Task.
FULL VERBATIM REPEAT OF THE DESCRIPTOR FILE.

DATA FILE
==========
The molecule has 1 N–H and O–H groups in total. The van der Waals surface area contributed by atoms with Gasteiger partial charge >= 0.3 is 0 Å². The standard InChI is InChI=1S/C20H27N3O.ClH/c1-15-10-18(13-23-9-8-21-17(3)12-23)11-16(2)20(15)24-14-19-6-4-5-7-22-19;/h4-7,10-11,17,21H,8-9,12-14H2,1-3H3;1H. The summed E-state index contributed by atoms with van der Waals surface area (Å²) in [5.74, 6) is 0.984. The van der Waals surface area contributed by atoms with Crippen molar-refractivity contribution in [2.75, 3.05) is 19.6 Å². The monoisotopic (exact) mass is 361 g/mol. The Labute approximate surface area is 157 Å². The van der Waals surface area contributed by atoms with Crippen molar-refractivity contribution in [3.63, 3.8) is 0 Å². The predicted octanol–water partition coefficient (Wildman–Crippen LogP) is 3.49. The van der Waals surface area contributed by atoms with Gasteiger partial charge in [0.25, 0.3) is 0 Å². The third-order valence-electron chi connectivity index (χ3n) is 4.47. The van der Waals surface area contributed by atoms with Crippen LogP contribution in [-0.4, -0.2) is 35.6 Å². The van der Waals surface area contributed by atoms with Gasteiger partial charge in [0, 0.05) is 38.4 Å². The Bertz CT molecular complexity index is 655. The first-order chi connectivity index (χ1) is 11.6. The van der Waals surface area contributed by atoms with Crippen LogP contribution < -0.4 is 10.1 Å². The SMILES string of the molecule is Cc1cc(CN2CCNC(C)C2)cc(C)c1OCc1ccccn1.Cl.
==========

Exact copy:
The molecule has 1 N–H and O–H groups in total. The van der Waals surface area contributed by atoms with Gasteiger partial charge >= 0.3 is 0 Å². The standard InChI is InChI=1S/C20H27N3O.ClH/c1-15-10-18(13-23-9-8-21-17(3)12-23)11-16(2)20(15)24-14-19-6-4-5-7-22-19;/h4-7,10-11,17,21H,8-9,12-14H2,1-3H3;1H. The summed E-state index contributed by atoms with van der Waals surface area (Å²) in [5.74, 6) is 0.984. The van der Waals surface area contributed by atoms with Crippen molar-refractivity contribution in [2.75, 3.05) is 19.6 Å². The monoisotopic (exact) mass is 361 g/mol. The Labute approximate surface area is 157 Å². The van der Waals surface area contributed by atoms with Crippen molar-refractivity contribution in [3.63, 3.8) is 0 Å². The predicted octanol–water partition coefficient (Wildman–Crippen LogP) is 3.49. The van der Waals surface area contributed by atoms with Gasteiger partial charge in [0.25, 0.3) is 0 Å². The third-order valence-electron chi connectivity index (χ3n) is 4.47. The van der Waals surface area contributed by atoms with Crippen LogP contribution in [-0.4, -0.2) is 35.6 Å². The van der Waals surface area contributed by atoms with Gasteiger partial charge in [0, 0.05) is 38.4 Å². The Bertz CT molecular complexity index is 655. The first-order chi connectivity index (χ1) is 11.6. The van der Waals surface area contributed by atoms with Crippen LogP contribution < -0.4 is 10.1 Å². The SMILES string of the molecule is Cc1cc(CN2CCNC(C)C2)cc(C)c1OCc1ccccn1.Cl.